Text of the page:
In a submission to the review body, a private contributor made the robust point that there is a £60 Billion elephant in the room; namely Employer National Insurance Contributions. These contributions massively encourage employers to use more flexible self-employed workers whenever possible. This fact has led to the conclusion that most organisations that presently use dependent contractors are unlikely to renew many of such contracts. Instead they are likely to rely on more casual self-employed labour, particularly if such work can be provided through a gig platform.
This example of the law of unintended consequences has meant that the government has recently decided that the changes to IR35 need not apply to existing contracts, but will only be enforced for new agreements. So, existing dependent contractors can keep their jobs – for now!
However, the Taylor Report made an overwhelming case for more wholesale changes in the laws affecting employment, at one point noting that the word ‘worker’ itself lacks consistent interpretation also noting “It seems to us that employment status and payments of tax and NICs are often connected particularly when it comes to temporary work… We believe that the number of cases in the Employment Tribunal and higher courts each year evidences that the lack of clarity in relation to definitions in the law itself is central to a growing problem. The lack of consistency with tax law, which often uses variables adopted by the tax authorities based upon employment law principles, adds to this and together simply serves to create ambiguity and confusion”.
So the challenge is there for Government to grasp and almost certainly more fundamental legislation is required than simply making changes to National Insurance rates or IR35. Particularly when you take cognisant of the warning in the Taylor report that “a business that can design a workforce model that relies almost exclusively on self-employed labour has the potential to gain a significant market advantage”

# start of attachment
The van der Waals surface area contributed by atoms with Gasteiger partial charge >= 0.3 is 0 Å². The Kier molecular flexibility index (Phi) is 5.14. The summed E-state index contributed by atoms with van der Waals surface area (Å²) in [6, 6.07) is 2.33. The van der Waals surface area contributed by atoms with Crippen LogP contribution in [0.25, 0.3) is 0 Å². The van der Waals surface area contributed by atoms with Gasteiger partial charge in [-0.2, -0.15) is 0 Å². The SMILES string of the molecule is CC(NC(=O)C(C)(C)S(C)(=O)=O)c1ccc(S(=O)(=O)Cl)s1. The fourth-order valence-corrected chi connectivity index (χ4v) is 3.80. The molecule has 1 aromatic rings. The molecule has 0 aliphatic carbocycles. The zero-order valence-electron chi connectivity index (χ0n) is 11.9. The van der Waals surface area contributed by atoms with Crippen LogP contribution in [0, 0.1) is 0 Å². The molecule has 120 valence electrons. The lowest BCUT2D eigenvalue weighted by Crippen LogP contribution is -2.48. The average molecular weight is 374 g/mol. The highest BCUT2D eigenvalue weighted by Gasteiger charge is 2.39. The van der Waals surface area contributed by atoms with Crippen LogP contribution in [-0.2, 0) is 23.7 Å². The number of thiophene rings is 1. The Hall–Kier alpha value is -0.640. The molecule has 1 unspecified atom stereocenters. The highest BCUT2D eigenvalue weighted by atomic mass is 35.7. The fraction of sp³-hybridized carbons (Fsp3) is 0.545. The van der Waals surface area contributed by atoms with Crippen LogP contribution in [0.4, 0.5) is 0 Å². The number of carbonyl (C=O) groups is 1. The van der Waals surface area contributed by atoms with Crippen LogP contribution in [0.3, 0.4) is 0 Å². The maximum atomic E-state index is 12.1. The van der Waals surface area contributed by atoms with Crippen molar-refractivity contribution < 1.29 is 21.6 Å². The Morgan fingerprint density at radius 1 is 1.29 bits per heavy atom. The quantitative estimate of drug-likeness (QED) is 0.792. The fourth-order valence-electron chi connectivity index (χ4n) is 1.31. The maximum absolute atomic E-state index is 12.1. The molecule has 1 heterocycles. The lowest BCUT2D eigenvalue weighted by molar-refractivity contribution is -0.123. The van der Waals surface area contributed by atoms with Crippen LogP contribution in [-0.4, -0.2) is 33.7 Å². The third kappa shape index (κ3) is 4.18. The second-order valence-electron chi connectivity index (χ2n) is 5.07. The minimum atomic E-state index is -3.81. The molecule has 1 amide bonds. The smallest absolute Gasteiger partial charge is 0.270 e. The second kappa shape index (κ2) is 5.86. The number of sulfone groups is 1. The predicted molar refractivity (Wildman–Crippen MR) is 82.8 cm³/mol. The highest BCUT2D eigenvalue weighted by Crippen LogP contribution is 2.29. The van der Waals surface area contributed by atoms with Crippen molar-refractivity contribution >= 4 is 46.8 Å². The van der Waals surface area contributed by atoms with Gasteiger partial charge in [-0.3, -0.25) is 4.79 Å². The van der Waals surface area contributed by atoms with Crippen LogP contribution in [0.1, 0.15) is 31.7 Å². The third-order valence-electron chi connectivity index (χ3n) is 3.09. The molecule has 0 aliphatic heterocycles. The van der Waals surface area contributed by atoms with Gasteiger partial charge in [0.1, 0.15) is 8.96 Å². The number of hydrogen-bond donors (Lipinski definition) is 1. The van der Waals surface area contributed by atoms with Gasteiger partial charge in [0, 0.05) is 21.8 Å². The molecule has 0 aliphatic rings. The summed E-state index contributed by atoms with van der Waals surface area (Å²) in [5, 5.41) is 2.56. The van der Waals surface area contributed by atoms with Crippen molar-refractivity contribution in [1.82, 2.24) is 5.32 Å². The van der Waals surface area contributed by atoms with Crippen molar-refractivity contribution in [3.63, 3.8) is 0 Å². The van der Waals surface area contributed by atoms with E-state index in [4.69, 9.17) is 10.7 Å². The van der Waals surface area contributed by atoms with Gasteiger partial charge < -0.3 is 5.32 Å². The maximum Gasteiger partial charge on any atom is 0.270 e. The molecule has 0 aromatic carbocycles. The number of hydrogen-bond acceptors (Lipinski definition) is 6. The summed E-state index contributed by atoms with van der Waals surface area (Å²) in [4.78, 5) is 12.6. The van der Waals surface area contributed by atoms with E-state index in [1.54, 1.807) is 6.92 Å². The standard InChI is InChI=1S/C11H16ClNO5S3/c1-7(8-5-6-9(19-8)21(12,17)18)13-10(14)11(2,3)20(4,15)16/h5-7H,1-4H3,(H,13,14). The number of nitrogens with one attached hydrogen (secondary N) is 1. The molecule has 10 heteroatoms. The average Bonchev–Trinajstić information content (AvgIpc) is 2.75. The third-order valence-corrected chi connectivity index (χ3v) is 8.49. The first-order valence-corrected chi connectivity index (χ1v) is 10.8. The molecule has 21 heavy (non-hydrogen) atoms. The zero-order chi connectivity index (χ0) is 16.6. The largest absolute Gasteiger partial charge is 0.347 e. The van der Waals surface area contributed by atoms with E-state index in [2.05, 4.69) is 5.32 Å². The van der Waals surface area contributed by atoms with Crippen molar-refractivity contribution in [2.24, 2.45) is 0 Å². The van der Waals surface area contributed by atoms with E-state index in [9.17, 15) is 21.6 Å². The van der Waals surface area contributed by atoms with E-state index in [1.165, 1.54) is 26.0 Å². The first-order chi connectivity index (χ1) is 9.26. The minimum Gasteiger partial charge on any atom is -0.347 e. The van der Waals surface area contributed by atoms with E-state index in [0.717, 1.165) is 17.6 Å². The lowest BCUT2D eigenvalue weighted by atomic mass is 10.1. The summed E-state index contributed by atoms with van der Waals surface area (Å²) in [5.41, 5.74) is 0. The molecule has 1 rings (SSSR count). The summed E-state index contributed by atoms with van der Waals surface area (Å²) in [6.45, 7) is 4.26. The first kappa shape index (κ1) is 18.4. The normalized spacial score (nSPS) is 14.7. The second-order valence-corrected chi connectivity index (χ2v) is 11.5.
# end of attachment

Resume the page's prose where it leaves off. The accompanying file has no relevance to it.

Meanwhile the government has welcomed the Taylor Report and declared “… the case that good work can lead to greater performance and therefore increased productivity is strong and so we will take the necessary steps to achieve this. The UK’s Industrial Strategy vision includes ‘good work and greater earning power for all’. That is why we made clear in the Industrial Strategy that the Business Secretary has accepted responsibility for good work and will now lead efforts in government, working with business and the devolved administrations, to promote good work across the UK”.
As the situation with IR35 has illustrated, this may be easier said than done and a crucial requirement for informed decision making is quality data on the labour market. The Campaign for Better Business Statistics has been established solely for the purpose of ensuring better information on the evolving digital economy and the development of independent gig work.
We would, of course, be pleased to have any comments on this or any of our other blogs.
– by Noel Hadjimichael
Good work, the report of an independent review of the labour market, commissioned by Government and published in 2017.
 So called because their contract is only with one company and their livelihood is therefore dependent on that agreement.